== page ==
Dr. Laura at Aha! Parenting has a plethora of great advice on transforming traditional parenting approaches to more supportive and developmentally appropriate parental behaviours and so I have been slowly implementing her guidelines in my family life. Adopting this new way of parenting, of BEING essentially, is challenging but it is a positive change that I know I will reap the benefits from not only in my life but will also influence the lives of my children and future generations. It is definitely worth the effort to tackle, one challenge at a time.
******Visit Hybrid Rasta Mama and the Fabulous Mama Chronicles to find out how you can participate in the next Fabulous Hybrid Carnival!
Please take time to read the submissions by the other carnival participants. It will be updated by 3:00pm PST on Monday. April 30th:
- Unschooling My Heart - Patti at Canadian Unschooler discovered that Unschooling her kids was EASY compared to the bigger change required to Unschool her heart.
- Change (Variety) - Rachel at Lautaret Bohemiet writes about how variety is the spice of life.
- No More Threats - Amy at Presence Parenting flips the idea of parental control through threats on its head, for good.
- Why Are You Mad??? Turn Off the T.V and Meditate - Destany of They Are All of Me discusses limiting stress by focusing more on your Inside self.
- Co-ed Sleepovers? Changing My Mindset – Jennifer at Hybrid Rasta Mama takes a hard look at her previous beliefs about sleepovers.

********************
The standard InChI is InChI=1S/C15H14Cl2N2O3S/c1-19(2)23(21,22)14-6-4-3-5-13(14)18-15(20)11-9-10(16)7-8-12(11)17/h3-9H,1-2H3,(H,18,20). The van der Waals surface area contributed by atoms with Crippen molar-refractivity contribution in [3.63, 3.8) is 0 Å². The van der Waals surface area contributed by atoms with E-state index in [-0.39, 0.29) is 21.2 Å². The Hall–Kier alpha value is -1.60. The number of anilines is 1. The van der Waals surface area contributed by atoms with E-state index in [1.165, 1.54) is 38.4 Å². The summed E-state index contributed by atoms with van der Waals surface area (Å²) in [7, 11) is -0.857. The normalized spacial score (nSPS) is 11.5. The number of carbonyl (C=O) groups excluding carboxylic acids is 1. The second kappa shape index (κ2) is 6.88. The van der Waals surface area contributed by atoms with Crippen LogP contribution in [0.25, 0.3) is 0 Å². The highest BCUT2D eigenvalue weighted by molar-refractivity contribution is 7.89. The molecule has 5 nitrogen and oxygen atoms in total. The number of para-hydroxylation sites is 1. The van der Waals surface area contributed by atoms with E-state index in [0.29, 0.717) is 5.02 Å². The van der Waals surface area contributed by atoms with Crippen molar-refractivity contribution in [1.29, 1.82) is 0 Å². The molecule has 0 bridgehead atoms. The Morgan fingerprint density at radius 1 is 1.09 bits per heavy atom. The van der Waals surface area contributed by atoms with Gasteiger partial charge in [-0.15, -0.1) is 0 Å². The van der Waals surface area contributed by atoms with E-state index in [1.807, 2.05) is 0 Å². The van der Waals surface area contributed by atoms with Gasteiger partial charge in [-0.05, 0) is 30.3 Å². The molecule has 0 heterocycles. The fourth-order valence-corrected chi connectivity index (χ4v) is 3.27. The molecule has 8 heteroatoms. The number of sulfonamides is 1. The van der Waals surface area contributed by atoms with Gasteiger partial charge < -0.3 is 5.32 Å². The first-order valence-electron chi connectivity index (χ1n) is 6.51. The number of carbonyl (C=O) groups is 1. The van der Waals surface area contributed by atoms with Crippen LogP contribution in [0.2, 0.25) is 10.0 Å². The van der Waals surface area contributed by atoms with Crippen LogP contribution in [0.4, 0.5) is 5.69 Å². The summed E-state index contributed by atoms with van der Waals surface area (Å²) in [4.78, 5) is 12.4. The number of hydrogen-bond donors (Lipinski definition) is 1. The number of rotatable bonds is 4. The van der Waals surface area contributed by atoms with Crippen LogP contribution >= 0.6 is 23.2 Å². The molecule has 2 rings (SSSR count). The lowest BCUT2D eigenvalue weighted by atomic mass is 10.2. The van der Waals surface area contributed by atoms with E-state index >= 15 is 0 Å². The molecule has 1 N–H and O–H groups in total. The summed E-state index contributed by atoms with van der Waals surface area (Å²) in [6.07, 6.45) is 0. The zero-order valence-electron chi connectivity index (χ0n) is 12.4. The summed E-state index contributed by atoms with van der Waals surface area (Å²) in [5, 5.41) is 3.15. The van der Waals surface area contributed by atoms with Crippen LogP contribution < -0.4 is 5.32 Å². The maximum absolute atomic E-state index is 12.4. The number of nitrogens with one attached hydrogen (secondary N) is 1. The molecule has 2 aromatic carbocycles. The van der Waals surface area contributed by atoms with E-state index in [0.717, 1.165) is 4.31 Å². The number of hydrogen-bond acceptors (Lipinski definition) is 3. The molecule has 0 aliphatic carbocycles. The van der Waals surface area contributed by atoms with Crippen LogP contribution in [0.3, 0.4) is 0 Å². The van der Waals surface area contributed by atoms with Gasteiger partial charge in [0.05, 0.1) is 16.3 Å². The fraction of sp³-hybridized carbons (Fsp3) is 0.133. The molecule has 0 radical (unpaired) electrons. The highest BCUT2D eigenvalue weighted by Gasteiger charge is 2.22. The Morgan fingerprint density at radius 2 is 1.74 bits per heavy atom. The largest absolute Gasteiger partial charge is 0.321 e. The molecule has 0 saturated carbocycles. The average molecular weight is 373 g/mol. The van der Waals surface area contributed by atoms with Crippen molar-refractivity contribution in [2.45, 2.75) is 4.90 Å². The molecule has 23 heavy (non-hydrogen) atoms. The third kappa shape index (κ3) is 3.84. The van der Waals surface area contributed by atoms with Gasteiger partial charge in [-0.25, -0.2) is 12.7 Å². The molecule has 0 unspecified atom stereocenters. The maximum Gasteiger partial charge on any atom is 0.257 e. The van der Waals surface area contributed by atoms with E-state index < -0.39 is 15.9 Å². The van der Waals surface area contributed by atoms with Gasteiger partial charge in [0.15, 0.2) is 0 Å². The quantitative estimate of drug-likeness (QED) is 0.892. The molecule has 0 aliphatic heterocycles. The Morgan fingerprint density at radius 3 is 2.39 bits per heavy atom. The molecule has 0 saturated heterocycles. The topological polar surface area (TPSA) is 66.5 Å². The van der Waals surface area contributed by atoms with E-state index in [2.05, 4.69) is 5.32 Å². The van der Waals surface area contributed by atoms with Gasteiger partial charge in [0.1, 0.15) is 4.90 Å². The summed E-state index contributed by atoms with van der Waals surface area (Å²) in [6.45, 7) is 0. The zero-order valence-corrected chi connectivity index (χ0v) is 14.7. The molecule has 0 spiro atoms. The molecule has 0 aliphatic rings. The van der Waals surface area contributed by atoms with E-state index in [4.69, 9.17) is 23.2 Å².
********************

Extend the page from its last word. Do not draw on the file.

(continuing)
- Change Can Mean Puddles - Jorje of Momma Jorje has had to clean up some puddles after major changes.
- On Acceptance - Laura at Authentic Parenting writes about how she ditched the constant longing for change and came to accept herself as she is.
- Blissed Out on Birth, Drunk on Baby Skin - Melissa from Mothers of Change passionately explores the changes she would like to see come to the maternity care system, and our universal love of the smell of a newborn baby.
- Changing My Mindset, One Challenge at a Time - Wolfmother at Fabulous Mama Chronicles speaks candidly about her challenges in changing how she parents.
- Because Mommy Said No - Dawn of Raising Natural Kids discusses the use of a common phrase that makes Mommy out to be the bad guy when, in reality, she is making decisions out of love.
- Through Adversity We Grow - Mandy at Living Peacefully with Children chooses to take a positive view on change and growth.
- Life is Change - Rae of Ital Livin' writes about the large changes her family has made within the last year.constant in life.
- A Changing Voice - Jennifer at Our Muddy Boots discusses how in order to grow change is unavoidable. That does not mean the process is easy though.
- Being. Changing. Believing. - Amy at Me, Mothering, and Making It All Work reminisces on the changes that have shaped her adult life thus far, and molded her into an adaptable, but still type-A, believer in change.
- Motivating Change In The Face Of Apathy - Brenna at Almost All The Truth is asking the question many of us who actively work to change the world ask ourselves: how do we get people to care?
- She Changes Everything She Touches - Change is the only thing we can count on in life, and Jen in Canada examines some of the biggest things she'd like to tackle before the birth of her second child.